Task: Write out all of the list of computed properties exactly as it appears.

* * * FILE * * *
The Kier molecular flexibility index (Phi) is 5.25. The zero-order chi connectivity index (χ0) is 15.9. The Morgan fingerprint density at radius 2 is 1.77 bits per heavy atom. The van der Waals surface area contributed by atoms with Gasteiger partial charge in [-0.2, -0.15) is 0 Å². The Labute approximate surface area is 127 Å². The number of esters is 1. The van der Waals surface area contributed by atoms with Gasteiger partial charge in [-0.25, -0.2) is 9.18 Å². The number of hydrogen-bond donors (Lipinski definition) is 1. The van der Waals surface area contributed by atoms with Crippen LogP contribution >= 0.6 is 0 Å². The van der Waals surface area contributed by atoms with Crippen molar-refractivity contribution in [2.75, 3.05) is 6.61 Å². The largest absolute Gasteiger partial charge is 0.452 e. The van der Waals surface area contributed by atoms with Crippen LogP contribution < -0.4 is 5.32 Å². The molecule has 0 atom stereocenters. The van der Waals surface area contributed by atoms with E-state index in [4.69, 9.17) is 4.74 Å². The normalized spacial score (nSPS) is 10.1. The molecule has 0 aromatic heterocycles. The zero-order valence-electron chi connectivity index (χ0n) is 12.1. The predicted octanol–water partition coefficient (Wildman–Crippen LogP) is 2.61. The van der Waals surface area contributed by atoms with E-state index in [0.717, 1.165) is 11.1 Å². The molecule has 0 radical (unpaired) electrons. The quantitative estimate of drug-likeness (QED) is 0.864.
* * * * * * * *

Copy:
The Kier molecular flexibility index (Phi) is 5.25. The zero-order chi connectivity index (χ0) is 15.9. The Morgan fingerprint density at radius 2 is 1.77 bits per heavy atom. The van der Waals surface area contributed by atoms with Gasteiger partial charge in [-0.2, -0.15) is 0 Å². The Labute approximate surface area is 127 Å². The number of esters is 1. The van der Waals surface area contributed by atoms with Gasteiger partial charge in [-0.25, -0.2) is 9.18 Å². The number of hydrogen-bond donors (Lipinski definition) is 1. The van der Waals surface area contributed by atoms with Crippen LogP contribution >= 0.6 is 0 Å². The van der Waals surface area contributed by atoms with Crippen molar-refractivity contribution in [2.75, 3.05) is 6.61 Å². The largest absolute Gasteiger partial charge is 0.452 e. The van der Waals surface area contributed by atoms with Crippen LogP contribution < -0.4 is 5.32 Å². The molecule has 0 atom stereocenters. The van der Waals surface area contributed by atoms with E-state index in [4.69, 9.17) is 4.74 Å². The normalized spacial score (nSPS) is 10.1. The molecule has 0 aromatic heterocycles. The zero-order valence-electron chi connectivity index (χ0n) is 12.1. The predicted octanol–water partition coefficient (Wildman–Crippen LogP) is 2.61. The van der Waals surface area contributed by atoms with E-state index in [0.717, 1.165) is 11.1 Å². The molecule has 0 radical (unpaired) electrons. The quantitative estimate of drug-likeness (QED) is 0.864.